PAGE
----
Arch-rivals focusing on respective strengths

Published: February 27, 2016
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Afridi’s heroics against India in the last Asia Cup saw them defeat their neighbours in a nail-biter of a match but Sharma believes the past will have no relevance in the outcome of this match. PHOTO: AFP

Afridi’s heroics against India in the last Asia Cup saw them defeat their neighbours in a nail-biter of a match but Sharma believes the past will have no relevance in the outcome of this match. PHOTO: AFP

Pakistan T20I skipper Shahid Afridi and coach Waqar Younis have both said they will be hoping their pace attack can deliver the win as the Men in Green begin their Asia Cup campaign against arch-rivals India on Saturday in Dhaka.

The pacers have found some assistance in the opening few matches of the 2016 Asia Cup, especially with the new ball, and Waqar believes the early movement on offer will work to their advantage. “Our bowling attack is potent and has the ability to face India’s batting,” said the 44-year-old head coach.

His words were echoed by Afridi, who believes his army of fast-bowlers has the ability to trouble India’s batsmen. “Fast-bowlers are the main form of attack in these conditions,” he said. “We have got four pacers and they are all wicket-taking bowlers.”

The veteran all-rounder feels Pakistan need to target wickets during the Powerplay. “Our pacers need to take wickets in the opening six overs.”

The 35-year-old also hinted that left-arm spinner Muhammad Nawaz, who impressed during the recently concluded Pakistan Super League (PSL) while playing for Quetta Gladiators, may be in line for a debut. “[In the spin department] Nawaz has performed really well in domestic cricket as well as in the PSL,” added Afridi. “All three fast bowlers — [Muhammad] Amir, Wahab [Riaz] or [Muhammad] Irfan — are also in good shape.”

Matches between Pakistan and India are all the more riveting due to the nature of the teams, with Pakistan relying on their superior pace battery while India have always had the better batsmen, and Afridi knows that may be the case again on Saturday. “It has always been the case,” he said, but added that he feels Pakistan’s batsmen can match India’s. “They will try to score heavily but we also have good batsmen.”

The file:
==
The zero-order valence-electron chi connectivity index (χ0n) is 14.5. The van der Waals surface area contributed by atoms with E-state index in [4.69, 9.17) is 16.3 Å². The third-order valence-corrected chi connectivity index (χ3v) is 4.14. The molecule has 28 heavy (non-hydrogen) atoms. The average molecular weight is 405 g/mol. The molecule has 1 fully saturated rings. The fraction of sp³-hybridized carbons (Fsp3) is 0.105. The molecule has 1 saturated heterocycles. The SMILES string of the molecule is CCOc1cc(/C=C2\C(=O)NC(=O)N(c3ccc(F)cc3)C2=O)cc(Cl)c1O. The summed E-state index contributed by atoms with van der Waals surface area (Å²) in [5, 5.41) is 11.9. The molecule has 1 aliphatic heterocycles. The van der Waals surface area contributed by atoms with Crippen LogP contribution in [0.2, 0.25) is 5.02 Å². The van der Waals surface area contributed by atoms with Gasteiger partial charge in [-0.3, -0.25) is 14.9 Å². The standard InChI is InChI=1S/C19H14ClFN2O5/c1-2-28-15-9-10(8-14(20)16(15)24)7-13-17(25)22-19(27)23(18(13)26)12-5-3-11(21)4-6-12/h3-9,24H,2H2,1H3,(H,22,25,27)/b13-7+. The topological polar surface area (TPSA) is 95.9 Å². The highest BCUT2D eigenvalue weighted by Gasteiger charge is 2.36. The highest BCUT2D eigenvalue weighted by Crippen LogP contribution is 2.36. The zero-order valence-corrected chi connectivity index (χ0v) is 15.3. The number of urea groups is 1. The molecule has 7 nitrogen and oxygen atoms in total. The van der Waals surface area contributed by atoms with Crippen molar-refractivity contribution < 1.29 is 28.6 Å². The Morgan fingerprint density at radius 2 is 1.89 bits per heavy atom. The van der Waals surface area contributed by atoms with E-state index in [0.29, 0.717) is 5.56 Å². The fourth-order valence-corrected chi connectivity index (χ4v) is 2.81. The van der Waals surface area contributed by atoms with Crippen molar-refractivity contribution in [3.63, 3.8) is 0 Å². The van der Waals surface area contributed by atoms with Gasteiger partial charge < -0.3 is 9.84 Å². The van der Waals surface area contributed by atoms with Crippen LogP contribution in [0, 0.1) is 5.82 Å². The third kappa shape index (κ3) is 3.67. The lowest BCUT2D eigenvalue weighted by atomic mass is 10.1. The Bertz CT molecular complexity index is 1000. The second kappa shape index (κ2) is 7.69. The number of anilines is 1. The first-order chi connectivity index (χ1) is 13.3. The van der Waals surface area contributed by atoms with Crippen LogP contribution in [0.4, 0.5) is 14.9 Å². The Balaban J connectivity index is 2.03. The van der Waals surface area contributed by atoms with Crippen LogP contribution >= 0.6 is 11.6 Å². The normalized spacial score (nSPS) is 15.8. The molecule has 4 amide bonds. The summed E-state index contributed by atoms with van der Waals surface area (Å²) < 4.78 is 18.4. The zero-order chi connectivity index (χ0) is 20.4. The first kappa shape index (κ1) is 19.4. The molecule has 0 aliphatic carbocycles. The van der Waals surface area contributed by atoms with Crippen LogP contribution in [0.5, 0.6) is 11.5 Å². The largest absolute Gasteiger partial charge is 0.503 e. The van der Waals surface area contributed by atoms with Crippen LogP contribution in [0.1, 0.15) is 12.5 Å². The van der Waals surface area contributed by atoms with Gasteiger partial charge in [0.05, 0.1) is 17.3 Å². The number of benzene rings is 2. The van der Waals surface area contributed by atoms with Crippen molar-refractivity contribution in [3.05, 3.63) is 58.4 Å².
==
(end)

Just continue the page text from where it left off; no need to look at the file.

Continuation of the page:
Afridi had recently hinted that he may backtrack on his decision to retire after the World T20 in India but refused to comment on the issue. “The Asia Cup and World T20 are more important than my retirement,” he said.  “I am just focusing on that for the moment.”

Not focusing on Amir alone: Rohit Sharma

India opener Rohit Sharma, who scored a match-winning 83 against hosts Bangladesh in the tournament opener said his side are not focusing on Amir alone. “We are preparing for every individual rather than for just one,” he said. “We have to be well prepared and are up for the challenge.”

Sharma also feels the contest will be decided by who comes out on top between the strengths of the two sides, but backed himself and his fellow batsmen to deliver the goods against a ‘formidable’ Pakistan attack. “They have a formidable bowling attack, but we want to concentrate on our strengths and prepare our plans accordingly,” said the 28-year-old. “Our strength is batting and we will have to focus on that.”

The right-hander added that his side cannot afford to take Pakistan lightly. “They have been playing a lot of T20 cricket of late,” he said. “There are challenges for a batsman on wickets such as Mirpur.” 

Published in The Express Tribune, February 27th,  2016.

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